Serving Larchmont Village, Hancock Park, and the Greater Wilshire neighborhoods of Los Angeles since 2011.

Breakfast with the Parrots!

One of the hundred or more big green friends who showed up for breakfast in my back yard this morning.

No one tells you when you move to Los Angeles from other places, as many of us have, that you might wake up one day to find the trees in your yard full of hundreds of big, green, squawking parrots.  It’s magical.  And loud.  And usually fairly temporary, as the flock sits for a while and then moves on, not to be seen again for weeks, months or sometimes even years.

This morning, though, our yard was treated to such a visit, and when the loud squawks announced the visitors’ arrival, it was definitely time to drop everything and pick up a camera.



According to CurbedLA, there are two main stories about the origins of LA’s wild parrots.  The first is that they are descended from pet birds released by homeowners during a 1961 brush fire in Bel Air.  The second is that they came from the old Busch Gardens Theme Park in Van Nuys.  According to Curbed, “The park operated an aviary in the 1960s and ’70s, but it shut down in 1979 when the park turned into a full-time brewery. While many parrots were shipped to zoos, it’s believed some were set free or managed to escape their cages.”



Whatever the origin(s), there are clearly a lot of parrots making themselves at home in our urban trees.  In fact, according to a handy-dandy identification page from the California Parrot Project, there are now at least 13 species of parrots in California. (Near as I can tell, the birds in my yard this morning were probably Mitered Parakeets, which come originally from Peru and Bolivia.)



Luckily, however, although the birds are not native to our area, their presence doesn’t appear to be disruptive to the local ecosystem.  According to a more detailed history, from the Havasi Wilderness Foundation:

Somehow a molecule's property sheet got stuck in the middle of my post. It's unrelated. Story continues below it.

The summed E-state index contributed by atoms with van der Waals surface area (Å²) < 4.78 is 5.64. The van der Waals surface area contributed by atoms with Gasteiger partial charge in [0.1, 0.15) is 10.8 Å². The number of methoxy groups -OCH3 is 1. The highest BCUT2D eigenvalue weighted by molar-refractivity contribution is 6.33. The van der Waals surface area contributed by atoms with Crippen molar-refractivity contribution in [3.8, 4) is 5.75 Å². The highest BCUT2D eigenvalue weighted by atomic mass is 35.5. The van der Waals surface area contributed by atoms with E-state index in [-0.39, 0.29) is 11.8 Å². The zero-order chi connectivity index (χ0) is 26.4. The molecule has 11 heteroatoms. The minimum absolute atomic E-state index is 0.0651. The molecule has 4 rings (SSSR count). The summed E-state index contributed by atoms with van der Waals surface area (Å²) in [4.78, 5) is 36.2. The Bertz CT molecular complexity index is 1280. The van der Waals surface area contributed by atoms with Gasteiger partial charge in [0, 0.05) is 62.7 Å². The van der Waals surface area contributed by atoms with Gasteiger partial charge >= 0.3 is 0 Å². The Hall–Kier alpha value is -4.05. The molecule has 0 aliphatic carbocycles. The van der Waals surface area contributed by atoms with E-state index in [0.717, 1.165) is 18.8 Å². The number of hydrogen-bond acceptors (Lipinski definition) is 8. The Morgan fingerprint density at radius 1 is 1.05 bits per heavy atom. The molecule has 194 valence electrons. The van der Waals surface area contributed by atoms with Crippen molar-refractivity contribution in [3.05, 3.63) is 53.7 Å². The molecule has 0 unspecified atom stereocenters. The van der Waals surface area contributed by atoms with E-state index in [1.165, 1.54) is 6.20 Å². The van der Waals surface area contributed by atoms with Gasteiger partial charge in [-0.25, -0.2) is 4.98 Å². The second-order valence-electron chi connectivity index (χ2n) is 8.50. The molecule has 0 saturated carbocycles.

“Many people have speculated as to whether these naturalized parrots pose a threat to the native ecosystems. Although these birds are not sufficiently studied, so far it appears that they are a benign addition to the natural habitat. No ill effects on native vegetation and bird species have been reported in response to the introduction and population growth of the wild parrots. This is most likely due to the fact that the birds sustain themselves off introduced plant species, and therefore do not utilize many resources from the native habitat. It so appears that these quirky little critters may be here to stay for years to come. Curiously, two of the species, the Red-crowned Parrot and Yellow-headed Parrot, are endangered in their native habitat. Perhaps they have found a safe haven in which to rescue their species here in the urban jungle of Southern California.”

So if your yard is graced with a visit, grab a camera…and enjoy.


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Elizabeth Fuller
Elizabeth Fuller
Elizabeth Fuller was born and raised in Minneapolis, MN but has lived in LA since 1991 - with deep roots in both the Sycamore Square and West Adams Heights-Sugar Hill neighborhoods. She spent 10 years with the Greater Wilshire Neighborhood Council, volunteers at Wilshire Crest Elementary School, and has been writing for the Buzz since 2015.

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  1. What a great story and wonderful photos. The parrots are a favorite part of the neighborhood- they seem to make their way down our palm-lined street quite regularly , loud and strong!


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